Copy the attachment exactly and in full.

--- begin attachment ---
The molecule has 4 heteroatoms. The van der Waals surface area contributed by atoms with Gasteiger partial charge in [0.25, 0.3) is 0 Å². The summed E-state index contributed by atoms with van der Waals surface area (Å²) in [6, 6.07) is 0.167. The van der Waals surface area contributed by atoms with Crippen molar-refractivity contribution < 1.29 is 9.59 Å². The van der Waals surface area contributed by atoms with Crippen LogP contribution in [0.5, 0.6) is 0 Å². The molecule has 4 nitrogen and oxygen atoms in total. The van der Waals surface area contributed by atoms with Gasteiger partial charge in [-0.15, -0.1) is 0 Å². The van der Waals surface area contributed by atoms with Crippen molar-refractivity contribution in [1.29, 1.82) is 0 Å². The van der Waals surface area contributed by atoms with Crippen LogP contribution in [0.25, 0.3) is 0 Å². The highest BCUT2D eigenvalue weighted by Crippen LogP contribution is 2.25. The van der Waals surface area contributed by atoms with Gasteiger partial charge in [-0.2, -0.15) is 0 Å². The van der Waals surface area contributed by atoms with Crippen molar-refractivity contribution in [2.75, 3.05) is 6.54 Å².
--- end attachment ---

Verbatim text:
The molecule has 4 heteroatoms. The van der Waals surface area contributed by atoms with Gasteiger partial charge in [0.25, 0.3) is 0 Å². The summed E-state index contributed by atoms with van der Waals surface area (Å²) in [6, 6.07) is 0.167. The van der Waals surface area contributed by atoms with Crippen molar-refractivity contribution < 1.29 is 9.59 Å². The van der Waals surface area contributed by atoms with Crippen LogP contribution in [0.5, 0.6) is 0 Å². The molecule has 4 nitrogen and oxygen atoms in total. The van der Waals surface area contributed by atoms with Gasteiger partial charge in [-0.15, -0.1) is 0 Å². The van der Waals surface area contributed by atoms with Crippen molar-refractivity contribution in [1.29, 1.82) is 0 Å². The van der Waals surface area contributed by atoms with Crippen LogP contribution in [0.25, 0.3) is 0 Å². The highest BCUT2D eigenvalue weighted by Crippen LogP contribution is 2.25. The van der Waals surface area contributed by atoms with Gasteiger partial charge in [-0.2, -0.15) is 0 Å². The van der Waals surface area contributed by atoms with Crippen molar-refractivity contribution in [2.75, 3.05) is 6.54 Å².